Options’ Domestic Violence Program
If you or someone you know is a victim of domestic violence, you are not alone. No one deserves to be abused. The abuse will get worse over time. Your physical safety and the safety of your children are at risk. Love doesn’t hurt. Options will be here for you when you need to leave. You have the right to a violence-free life. Safety Plan If you are scared of your partner or if you are a victim of domestic violence, Options encourages you to make a safety plan for yourself and your children.
Have the following items hidden in a place where your partner cannot find them:
- A change of clothes for you and your children
- $50 in cash, or as much as you can set aside
- A cell phone, or change for a pay phone
- Keys to your house and car
- Important documents: check book, social security numbers for you and your children, health insurance card, driver’s license or other identification.
- Bring a picture of your abuser, along with your abuser’s birth date and workplace.
DON’T TELL ANYONE WHERE YOU ARE GOING!
Domestic Violence Are you afraid of your partner? Do you think you might be a victim of domestic violence? The questions below may help you see risk signs of domestic violence.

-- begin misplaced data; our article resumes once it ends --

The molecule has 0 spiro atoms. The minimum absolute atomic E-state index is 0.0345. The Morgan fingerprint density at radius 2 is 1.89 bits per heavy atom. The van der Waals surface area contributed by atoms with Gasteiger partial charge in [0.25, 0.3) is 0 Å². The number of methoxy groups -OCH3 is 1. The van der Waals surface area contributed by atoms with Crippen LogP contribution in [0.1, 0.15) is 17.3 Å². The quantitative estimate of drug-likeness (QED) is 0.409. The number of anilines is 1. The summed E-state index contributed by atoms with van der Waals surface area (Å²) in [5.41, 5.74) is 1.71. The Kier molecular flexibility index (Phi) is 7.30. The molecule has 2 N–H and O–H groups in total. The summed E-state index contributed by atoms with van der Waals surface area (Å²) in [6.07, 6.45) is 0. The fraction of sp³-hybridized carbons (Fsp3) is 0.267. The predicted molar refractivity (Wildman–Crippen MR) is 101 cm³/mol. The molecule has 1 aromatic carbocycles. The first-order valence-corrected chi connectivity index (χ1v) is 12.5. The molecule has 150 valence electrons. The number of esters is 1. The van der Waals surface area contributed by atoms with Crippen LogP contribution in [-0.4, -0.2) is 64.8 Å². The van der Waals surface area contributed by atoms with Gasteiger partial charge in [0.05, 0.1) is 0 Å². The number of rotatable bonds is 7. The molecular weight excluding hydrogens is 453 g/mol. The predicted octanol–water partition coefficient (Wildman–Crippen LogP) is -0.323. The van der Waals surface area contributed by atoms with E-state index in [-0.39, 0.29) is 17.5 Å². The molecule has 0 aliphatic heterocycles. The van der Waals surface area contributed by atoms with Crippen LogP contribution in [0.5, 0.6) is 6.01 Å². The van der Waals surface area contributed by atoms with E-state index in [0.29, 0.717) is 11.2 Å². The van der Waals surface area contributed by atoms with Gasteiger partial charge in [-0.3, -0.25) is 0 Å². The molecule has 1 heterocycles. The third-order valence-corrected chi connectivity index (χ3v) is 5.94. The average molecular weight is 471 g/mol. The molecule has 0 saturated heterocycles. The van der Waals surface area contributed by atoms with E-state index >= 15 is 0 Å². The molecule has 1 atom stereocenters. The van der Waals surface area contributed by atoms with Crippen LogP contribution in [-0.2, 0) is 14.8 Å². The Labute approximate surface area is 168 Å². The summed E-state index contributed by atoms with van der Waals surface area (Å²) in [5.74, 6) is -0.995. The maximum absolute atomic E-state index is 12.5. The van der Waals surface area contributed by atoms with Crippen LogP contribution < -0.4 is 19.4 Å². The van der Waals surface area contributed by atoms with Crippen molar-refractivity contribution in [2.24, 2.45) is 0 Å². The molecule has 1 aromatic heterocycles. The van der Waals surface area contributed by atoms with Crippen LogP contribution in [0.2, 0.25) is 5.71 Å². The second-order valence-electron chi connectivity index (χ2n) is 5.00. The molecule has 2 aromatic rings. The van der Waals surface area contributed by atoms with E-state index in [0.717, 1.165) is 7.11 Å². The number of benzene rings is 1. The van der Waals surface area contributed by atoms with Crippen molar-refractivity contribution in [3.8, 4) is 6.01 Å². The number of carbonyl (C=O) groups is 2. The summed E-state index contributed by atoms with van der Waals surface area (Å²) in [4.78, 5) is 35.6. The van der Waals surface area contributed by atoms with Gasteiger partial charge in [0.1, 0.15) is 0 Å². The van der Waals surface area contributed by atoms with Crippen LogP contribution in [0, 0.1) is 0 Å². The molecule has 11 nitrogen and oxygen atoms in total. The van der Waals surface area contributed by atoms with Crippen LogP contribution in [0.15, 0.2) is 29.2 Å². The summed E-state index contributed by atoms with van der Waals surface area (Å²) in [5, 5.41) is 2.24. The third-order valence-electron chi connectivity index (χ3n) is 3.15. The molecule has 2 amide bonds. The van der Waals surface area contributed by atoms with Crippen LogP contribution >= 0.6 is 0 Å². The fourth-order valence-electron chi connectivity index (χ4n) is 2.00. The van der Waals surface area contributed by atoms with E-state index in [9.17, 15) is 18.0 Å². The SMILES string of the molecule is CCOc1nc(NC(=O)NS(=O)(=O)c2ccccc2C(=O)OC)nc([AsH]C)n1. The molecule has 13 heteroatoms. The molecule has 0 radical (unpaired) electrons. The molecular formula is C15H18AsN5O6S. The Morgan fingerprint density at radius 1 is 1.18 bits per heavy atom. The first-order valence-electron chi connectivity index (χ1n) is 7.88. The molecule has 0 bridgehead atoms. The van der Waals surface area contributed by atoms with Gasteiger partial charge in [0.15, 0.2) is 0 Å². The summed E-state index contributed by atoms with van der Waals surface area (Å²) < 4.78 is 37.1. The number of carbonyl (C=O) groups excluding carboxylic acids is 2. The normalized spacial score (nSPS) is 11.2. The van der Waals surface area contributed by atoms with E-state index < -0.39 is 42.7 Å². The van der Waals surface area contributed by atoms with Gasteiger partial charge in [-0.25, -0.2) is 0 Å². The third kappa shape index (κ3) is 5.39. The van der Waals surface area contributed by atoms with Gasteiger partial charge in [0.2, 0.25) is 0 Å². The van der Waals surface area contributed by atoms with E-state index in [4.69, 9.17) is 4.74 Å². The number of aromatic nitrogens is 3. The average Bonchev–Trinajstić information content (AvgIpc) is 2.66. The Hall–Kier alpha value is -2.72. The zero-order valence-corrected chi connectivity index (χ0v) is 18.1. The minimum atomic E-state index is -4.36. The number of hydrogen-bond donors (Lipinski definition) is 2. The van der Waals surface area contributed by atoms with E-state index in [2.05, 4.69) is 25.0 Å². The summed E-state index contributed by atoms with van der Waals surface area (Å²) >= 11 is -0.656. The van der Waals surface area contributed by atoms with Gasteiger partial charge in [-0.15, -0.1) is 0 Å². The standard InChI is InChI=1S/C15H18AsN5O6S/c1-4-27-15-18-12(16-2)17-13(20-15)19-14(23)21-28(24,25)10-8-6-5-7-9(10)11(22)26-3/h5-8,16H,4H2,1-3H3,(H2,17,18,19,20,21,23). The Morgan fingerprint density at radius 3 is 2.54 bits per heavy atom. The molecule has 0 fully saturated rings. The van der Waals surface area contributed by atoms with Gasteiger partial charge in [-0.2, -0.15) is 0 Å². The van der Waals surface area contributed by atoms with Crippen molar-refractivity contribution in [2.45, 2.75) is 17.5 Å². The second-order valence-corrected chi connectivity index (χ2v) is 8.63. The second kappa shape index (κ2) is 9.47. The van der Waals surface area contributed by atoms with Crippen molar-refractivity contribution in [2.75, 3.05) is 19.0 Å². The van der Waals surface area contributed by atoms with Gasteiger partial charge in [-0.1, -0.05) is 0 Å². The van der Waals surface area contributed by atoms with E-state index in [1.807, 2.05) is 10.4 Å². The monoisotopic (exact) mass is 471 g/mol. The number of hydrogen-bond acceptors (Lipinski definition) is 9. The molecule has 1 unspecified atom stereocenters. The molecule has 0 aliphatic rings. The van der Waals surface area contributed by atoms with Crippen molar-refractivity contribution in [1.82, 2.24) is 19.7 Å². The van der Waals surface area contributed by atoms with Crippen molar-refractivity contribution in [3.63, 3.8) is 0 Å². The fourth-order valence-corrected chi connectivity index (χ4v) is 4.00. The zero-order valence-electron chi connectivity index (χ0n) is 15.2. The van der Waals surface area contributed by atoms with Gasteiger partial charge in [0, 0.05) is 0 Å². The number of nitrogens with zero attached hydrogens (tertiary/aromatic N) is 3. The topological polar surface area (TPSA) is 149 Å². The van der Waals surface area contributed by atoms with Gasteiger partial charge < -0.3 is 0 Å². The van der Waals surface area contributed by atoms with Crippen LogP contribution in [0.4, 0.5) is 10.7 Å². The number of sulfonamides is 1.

Does someone you love:
- Criticize, humiliate or shout at you?
- Threaten to harm you with a weapon?
- Accuse you of being unfaithful?
- Hit, shake or push you?
- Demand sex?
- Keep you from working?
- Control where you go and what you do?
- Take your car keys or your money?
- Hurt your pets or destroy your property?
- Hurt or threaten your children?
No one should live in fear or violence. You deserve to live in peace.
What is Domestic Violence?
Domestic violence centers on an abuser’s desire to exert power and control over a victim. Abuse is a tool that abusers use to intimidate and control a victim. Domestic violence can take many forms. It can be violent, sexual, economic, psychological, emotional, or verbal. Regardless of the form of abuse, no one deserves to live with it. No one should be made to live in a hostile or violent home.